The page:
Building This Blog

This is the third iteration of my blog. This is a meta post on how it was constructed and why certain choices were made.

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Prior to this, I tried to adopt the following blogging apparatus:

  • You can still see my old blog. I hated the web editor. I had to often use raw HTML while composing posts to get certain styles right (eg. I wanted my images with a black border, sometimes floated left, etc.). Code formatting was also an issue with the limited set of languages supported. Further, a free blog disallows editing the CSS.
  • nanoc: My nanoc blog still exists along with its code. nanoc is a very well-documented, extremely powerful static site generator. I struggled with its power for a while and resented needing access to an entire Linux development environment just to publish a post.

Jekyll strikes the middle ground. Jekyll sites can be built automatically by Github pages, so I can use the Github UI (Zen Mode FTW!) or to compose and commit posts. I no longer require access to a development machine; I can even do this on my phone!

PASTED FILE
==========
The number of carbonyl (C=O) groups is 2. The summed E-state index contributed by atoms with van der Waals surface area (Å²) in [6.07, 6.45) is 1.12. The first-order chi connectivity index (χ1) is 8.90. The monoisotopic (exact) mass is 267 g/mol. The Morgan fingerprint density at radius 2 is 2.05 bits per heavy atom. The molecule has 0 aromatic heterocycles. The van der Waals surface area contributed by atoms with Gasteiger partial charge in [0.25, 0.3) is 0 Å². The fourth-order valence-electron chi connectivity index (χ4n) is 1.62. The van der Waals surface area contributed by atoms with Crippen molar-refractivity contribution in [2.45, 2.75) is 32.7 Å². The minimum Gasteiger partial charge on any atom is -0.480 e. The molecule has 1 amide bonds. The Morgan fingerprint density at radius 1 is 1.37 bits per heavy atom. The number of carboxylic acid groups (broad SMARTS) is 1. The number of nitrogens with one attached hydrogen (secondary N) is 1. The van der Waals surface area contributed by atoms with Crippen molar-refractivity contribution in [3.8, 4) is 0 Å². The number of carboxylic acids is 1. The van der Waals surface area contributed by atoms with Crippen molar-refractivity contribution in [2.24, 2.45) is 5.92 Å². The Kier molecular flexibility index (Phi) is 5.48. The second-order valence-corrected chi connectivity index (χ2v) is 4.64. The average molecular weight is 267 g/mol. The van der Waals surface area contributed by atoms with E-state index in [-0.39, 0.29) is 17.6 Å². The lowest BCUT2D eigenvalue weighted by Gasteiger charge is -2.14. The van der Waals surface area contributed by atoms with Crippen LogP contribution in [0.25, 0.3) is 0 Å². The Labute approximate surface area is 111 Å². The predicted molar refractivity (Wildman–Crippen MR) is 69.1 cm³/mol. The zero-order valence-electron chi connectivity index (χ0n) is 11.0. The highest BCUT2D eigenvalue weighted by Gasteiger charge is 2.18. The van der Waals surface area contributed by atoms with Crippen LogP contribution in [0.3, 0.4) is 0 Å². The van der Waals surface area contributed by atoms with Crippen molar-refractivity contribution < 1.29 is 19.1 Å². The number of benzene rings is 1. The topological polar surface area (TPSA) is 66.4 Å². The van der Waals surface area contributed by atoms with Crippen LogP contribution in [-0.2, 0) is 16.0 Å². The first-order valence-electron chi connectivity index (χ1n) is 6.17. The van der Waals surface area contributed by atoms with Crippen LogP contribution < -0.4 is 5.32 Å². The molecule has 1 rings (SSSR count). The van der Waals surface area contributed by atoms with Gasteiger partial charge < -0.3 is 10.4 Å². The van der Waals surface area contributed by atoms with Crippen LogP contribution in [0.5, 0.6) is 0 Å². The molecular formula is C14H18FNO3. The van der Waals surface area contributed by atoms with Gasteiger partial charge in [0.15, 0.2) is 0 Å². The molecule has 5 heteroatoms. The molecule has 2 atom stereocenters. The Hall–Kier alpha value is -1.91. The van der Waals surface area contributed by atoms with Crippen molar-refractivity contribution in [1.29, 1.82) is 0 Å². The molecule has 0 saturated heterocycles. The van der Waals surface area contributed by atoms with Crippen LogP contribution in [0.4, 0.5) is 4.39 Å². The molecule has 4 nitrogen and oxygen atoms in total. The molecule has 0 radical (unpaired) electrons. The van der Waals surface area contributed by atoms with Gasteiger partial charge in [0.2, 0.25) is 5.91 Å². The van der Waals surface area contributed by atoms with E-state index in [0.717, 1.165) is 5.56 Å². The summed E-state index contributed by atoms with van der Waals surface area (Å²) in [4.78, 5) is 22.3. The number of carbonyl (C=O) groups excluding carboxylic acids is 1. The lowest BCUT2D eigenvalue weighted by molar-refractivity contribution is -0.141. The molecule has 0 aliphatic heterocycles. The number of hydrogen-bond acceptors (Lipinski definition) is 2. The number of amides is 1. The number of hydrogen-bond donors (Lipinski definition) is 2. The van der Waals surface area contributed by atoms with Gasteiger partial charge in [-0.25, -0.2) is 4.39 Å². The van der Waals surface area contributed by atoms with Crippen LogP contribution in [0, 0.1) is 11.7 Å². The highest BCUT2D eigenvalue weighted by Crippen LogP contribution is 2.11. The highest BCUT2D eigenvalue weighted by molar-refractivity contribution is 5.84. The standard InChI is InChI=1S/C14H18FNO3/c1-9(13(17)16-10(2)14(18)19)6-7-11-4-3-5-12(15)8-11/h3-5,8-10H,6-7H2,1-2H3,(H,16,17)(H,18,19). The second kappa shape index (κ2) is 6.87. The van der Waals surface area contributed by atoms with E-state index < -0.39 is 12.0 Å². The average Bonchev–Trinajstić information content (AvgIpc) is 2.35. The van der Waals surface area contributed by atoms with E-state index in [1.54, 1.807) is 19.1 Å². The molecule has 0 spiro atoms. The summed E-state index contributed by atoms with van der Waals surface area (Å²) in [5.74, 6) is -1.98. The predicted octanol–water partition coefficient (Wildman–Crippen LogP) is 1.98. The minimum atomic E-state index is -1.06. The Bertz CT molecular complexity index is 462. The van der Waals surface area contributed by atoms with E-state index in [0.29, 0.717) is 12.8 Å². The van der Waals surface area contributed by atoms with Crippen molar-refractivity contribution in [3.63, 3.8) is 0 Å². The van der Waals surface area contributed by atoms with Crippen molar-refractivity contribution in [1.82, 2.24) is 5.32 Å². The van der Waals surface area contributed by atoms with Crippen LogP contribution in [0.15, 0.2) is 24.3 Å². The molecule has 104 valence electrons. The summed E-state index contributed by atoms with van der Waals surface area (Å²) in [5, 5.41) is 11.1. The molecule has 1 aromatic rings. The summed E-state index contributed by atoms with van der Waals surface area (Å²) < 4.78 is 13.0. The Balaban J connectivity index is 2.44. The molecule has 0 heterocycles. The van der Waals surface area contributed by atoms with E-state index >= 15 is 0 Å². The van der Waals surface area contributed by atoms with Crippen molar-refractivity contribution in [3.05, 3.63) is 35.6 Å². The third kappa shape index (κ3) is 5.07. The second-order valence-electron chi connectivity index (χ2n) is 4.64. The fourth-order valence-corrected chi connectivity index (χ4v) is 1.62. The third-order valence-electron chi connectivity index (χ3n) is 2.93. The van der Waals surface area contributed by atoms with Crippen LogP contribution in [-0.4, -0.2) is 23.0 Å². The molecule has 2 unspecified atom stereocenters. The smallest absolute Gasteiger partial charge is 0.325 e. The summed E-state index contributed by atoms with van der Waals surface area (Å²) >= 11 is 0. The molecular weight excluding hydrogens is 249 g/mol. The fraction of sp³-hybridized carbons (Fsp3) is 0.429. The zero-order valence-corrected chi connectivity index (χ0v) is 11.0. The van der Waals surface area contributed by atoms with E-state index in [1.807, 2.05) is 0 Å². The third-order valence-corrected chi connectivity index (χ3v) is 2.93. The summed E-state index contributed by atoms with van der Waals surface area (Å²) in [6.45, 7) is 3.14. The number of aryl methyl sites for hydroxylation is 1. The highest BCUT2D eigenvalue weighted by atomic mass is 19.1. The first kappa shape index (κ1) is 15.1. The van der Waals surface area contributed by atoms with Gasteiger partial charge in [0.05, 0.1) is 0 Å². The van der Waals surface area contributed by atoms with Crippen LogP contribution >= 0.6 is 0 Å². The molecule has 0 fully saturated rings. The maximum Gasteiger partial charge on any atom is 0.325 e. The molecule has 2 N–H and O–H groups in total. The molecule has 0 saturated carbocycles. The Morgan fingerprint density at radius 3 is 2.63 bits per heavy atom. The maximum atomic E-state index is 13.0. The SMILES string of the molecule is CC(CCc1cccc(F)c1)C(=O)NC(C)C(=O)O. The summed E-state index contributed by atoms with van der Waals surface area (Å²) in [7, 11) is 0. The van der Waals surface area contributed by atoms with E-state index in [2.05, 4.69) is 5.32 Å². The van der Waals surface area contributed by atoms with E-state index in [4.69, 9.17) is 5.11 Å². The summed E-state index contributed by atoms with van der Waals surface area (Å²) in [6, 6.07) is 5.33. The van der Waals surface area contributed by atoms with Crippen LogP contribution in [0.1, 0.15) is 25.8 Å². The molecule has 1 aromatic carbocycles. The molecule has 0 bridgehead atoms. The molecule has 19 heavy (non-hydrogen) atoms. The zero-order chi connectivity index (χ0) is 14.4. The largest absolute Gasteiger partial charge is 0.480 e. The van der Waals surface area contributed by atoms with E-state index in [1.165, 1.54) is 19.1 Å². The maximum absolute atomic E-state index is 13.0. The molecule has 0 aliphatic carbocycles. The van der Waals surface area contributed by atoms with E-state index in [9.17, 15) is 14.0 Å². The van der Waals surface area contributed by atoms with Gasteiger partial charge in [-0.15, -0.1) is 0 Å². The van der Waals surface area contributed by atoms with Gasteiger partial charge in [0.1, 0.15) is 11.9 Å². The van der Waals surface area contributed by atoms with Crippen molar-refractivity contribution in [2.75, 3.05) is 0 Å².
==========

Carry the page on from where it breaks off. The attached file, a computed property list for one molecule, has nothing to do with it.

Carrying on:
Jekyll is also extremely simple, and as a consequence, a lot more limited in ability than nanoc. This is magnified if you restrict yourself to automatic publishing via Github pages, where custom plugins are disallowed. I preferred this trade-off so I could remain minimal, both in my blog’s appearance and in the code that powers it.

Another big plus for Jekyll is the sheer number of people using it to host blogs. These users communicate and contribute a lot more actively than nanoc’s, presumably due to the Jekyll code-base’s tiny learning curve. This is why you see projects like Octopress and Jekyll Bootstrap springing up, and a huge number of themes and plugins. When I started with nanoc, there was a single nanoc-starter project that is still unmaintained; I had no giant shoulders to stand on.


The theme this blog wears is hand-crafted; I found it way easier than adapting someone else’s theme, thought I did search a lot for something minimal in code and appearance that was also responsive.

Some of the themes I considered before rolling my own are:

  • Minimal Mistakes: This is a beautiful theme by Michael Rose, but the code presented too great a learning curve.
  • So Simple: Another beautiful theme by Michael Rose, with the same problem as above.
  • Greyshade: A Medium-esque Octopress theme.
  • Left: A clean, white Jekyll theme.

The design has some key influencers:

I also use icons from FontAwesome, which I first stumbled upon on Zach Holman’s Left Jekyll theme.